Looking for Something?

Twelfth Night Cake

The Twelve Days of Christmas

Yes, I know that Christmas Day is more than a week behind us. Still I am enjoying the Christmas season now that it has arrived and is nearing an end. While the pre-Christmas season can be stressful and demanding, the true season of Christmas, the twelve days between Christmas Eve and Epiphany on January 6, are often a peaceful interlude between the build up to Christmas and the renewed order and resolute intentions of a New Year.

With all of the holiday preparation behind me, during the twelve days of Christmas I finally have a chance to slow down and appreciate the gifts of the season: holiday cards and letters from friends and family, vacation days with my husband and children, decorations and conversation shared with friends, special foods of the season and, most of all, the wonderful gift of the baby Jesus, our Messiah, born some two thousand years ago.

Now, as the twelve days of Christmas come to a close, there is one more special treat to prepare. Since my children were small we have made a special effort to celebrate Epiphany, which commemorates the arrival of the Magi in Bethlehem to worship and offer gifts to the Christ child as recorded in Matthew 2:1-12.

A Cake to Celebrate Epiphany

Epiphany marks the end of the Christmas season and is celebrated in many parts of the world. While the particular customs vary, what they all seem to have in common is a special cake. Traditional cakes include a Mexican Christmas bread known as Rosca de Reyes, a French almond filled Galette des Roi, a New Orleans style King Cake and a fruit studded English Twelfth Night Cake.

Really any cake you like will do. For several years now I have made a traditionally decorated King Cake, a braided yeast bread, drizzled with icing and sprinkled with decorative sugar. It is a wonderful cake but takes a space of time for the dough to rise and the cake to be shaped and decorated.
When less time is available I have been known to make a Cinnamon Coffee Cake baked with one large whole walnut or pecan half. It is easy to prepare and my family seldom leaves even a crumb behind.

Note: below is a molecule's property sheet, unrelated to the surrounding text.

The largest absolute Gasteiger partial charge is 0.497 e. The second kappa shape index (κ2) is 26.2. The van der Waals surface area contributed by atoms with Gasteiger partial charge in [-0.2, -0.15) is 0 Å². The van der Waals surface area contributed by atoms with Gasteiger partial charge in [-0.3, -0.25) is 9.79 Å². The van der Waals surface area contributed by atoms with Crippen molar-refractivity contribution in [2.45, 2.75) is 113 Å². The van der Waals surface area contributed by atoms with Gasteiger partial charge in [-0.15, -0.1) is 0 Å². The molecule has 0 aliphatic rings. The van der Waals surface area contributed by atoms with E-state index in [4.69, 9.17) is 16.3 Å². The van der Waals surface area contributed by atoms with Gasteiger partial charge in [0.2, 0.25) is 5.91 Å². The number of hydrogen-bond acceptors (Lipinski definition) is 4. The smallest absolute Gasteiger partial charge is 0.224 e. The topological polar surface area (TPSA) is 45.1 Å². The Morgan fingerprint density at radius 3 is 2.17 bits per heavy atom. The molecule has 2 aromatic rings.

A store bought cake with a nut or chocolate candy inserted from the bottom will also work just fine. What matters is that you have a cake with a special candy token or nut in it. Whoever finds the token in their slice of cake is rewarded with a small gift. It could be anything: a candle, a star or crown shaped ornament or a bag of gold foil covered chocolate coins.

Trying Something New

This year I decided to try something new. I adapted a traditional pound cake recipe using some seasonal leftovers in my refrigerator. To employ the tradition of a ring shaped cake, I baked the cake in my pretty Nordic Ware Bavarian Bundt Cake pan. I wanted to get the full impression from the details of the pan so I filled it near the top, leaving some space for the cake to rise but not as much as I should have. The cake rose beautifully, in fact it overflowed the pan. It smoked but I didn’t want to interrupt the baking process so I turned on the fan and opened the window.

When the cake was done I removed it to a rack to cool. Then I tried to carefully remove the overflow from the bottom of the oven to stop the smoking. That’s when I learned that pound cake batter not only smokes when it burns but will in fact burst into flames if prodded indelicately. Luckily no great harm ensued. Lesson learned: wait until everything cools down before attempting to clean up.

When the cake was completely cool I turned it over and made small incisions to insert not just one this time but three chocolate coins, one to represent each of the three gifts brought by the Magi to the baby Jesus in Bethlehem. After turning it back over and settling it on a platter I dusted it with powdered sugar, to highlight the details from the pan, and decorated it with simple stars made of white and dark chocolate. It could also be decorated with icing and studded with gumdrops like this pretty Epiphany Cake I found at Bless Us O Lord... just this morning.